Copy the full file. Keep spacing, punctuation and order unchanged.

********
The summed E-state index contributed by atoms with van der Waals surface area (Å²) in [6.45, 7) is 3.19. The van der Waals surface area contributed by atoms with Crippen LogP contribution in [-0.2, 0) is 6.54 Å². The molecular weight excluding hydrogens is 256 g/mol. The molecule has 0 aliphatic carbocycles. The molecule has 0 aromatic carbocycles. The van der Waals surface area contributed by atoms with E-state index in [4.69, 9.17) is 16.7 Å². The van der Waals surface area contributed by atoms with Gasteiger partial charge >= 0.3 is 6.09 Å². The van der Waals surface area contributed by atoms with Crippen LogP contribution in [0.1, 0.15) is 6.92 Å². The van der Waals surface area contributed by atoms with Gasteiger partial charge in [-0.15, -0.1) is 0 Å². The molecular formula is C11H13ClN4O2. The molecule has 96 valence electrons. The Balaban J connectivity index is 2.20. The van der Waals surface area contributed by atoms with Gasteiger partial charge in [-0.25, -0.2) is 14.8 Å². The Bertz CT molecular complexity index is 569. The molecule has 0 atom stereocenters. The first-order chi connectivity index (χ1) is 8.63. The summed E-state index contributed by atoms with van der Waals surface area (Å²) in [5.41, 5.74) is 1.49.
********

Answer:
The summed E-state index contributed by atoms with van der Waals surface area (Å²) in [6.45, 7) is 3.19. The van der Waals surface area contributed by atoms with Crippen LogP contribution in [-0.2, 0) is 6.54 Å². The molecular weight excluding hydrogens is 256 g/mol. The molecule has 0 aliphatic carbocycles. The molecule has 0 aromatic carbocycles. The van der Waals surface area contributed by atoms with E-state index in [4.69, 9.17) is 16.7 Å². The van der Waals surface area contributed by atoms with Gasteiger partial charge >= 0.3 is 6.09 Å². The van der Waals surface area contributed by atoms with Crippen LogP contribution in [0.1, 0.15) is 6.92 Å². The van der Waals surface area contributed by atoms with Gasteiger partial charge in [-0.15, -0.1) is 0 Å². The molecular formula is C11H13ClN4O2. The molecule has 96 valence electrons. The Balaban J connectivity index is 2.20. The van der Waals surface area contributed by atoms with Gasteiger partial charge in [-0.25, -0.2) is 14.8 Å². The Bertz CT molecular complexity index is 569. The molecule has 0 atom stereocenters. The first-order chi connectivity index (χ1) is 8.63. The summed E-state index contributed by atoms with van der Waals surface area (Å²) in [5.41, 5.74) is 1.49.